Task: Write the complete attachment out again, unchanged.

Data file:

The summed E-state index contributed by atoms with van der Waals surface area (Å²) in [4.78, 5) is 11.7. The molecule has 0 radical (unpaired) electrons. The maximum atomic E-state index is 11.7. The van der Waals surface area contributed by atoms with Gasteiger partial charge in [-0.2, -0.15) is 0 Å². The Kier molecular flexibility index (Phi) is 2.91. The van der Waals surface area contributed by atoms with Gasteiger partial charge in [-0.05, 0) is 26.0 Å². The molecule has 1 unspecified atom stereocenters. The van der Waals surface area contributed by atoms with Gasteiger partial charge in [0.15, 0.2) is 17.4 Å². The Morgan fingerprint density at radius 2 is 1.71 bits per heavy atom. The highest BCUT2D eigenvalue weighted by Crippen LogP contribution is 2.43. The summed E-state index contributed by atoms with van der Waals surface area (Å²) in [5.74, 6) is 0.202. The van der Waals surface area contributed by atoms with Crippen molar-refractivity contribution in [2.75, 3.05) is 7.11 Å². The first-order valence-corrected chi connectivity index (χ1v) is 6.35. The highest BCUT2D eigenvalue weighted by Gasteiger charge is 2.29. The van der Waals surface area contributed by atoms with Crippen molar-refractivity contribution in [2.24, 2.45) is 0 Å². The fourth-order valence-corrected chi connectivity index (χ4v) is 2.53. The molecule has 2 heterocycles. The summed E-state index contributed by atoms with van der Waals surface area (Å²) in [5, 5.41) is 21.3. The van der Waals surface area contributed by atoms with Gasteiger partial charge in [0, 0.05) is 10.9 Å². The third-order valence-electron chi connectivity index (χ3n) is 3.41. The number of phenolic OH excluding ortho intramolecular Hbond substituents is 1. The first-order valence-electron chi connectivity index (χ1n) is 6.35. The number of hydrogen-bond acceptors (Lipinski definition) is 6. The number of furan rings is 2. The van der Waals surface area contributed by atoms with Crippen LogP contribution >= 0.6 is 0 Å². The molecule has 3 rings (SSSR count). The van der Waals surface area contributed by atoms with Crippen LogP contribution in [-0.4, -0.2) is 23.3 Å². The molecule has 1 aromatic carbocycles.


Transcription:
The summed E-state index contributed by atoms with van der Waals surface area (Å²) in [4.78, 5) is 11.7. The molecule has 0 radical (unpaired) electrons. The maximum atomic E-state index is 11.7. The van der Waals surface area contributed by atoms with Gasteiger partial charge in [-0.2, -0.15) is 0 Å². The Kier molecular flexibility index (Phi) is 2.91. The van der Waals surface area contributed by atoms with Gasteiger partial charge in [-0.05, 0) is 26.0 Å². The molecule has 1 unspecified atom stereocenters. The van der Waals surface area contributed by atoms with Gasteiger partial charge in [0.15, 0.2) is 17.4 Å². The Morgan fingerprint density at radius 2 is 1.71 bits per heavy atom. The highest BCUT2D eigenvalue weighted by Crippen LogP contribution is 2.43. The summed E-state index contributed by atoms with van der Waals surface area (Å²) in [5.74, 6) is 0.202. The van der Waals surface area contributed by atoms with Crippen molar-refractivity contribution in [2.75, 3.05) is 7.11 Å². The first-order valence-corrected chi connectivity index (χ1v) is 6.35. The highest BCUT2D eigenvalue weighted by Gasteiger charge is 2.29. The van der Waals surface area contributed by atoms with Crippen molar-refractivity contribution in [2.24, 2.45) is 0 Å². The fourth-order valence-corrected chi connectivity index (χ4v) is 2.53. The molecule has 2 heterocycles. The summed E-state index contributed by atoms with van der Waals surface area (Å²) in [5, 5.41) is 21.3. The van der Waals surface area contributed by atoms with Gasteiger partial charge in [0, 0.05) is 10.9 Å². The third-order valence-electron chi connectivity index (χ3n) is 3.41. The number of phenolic OH excluding ortho intramolecular Hbond substituents is 1. The first-order valence-electron chi connectivity index (χ1n) is 6.35. The number of hydrogen-bond acceptors (Lipinski definition) is 6. The number of furan rings is 2. The van der Waals surface area contributed by atoms with Crippen LogP contribution >= 0.6 is 0 Å². The molecule has 3 rings (SSSR count). The van der Waals surface area contributed by atoms with Crippen LogP contribution in [-0.4, -0.2) is 23.3 Å². The molecule has 1 aromatic carbocycles.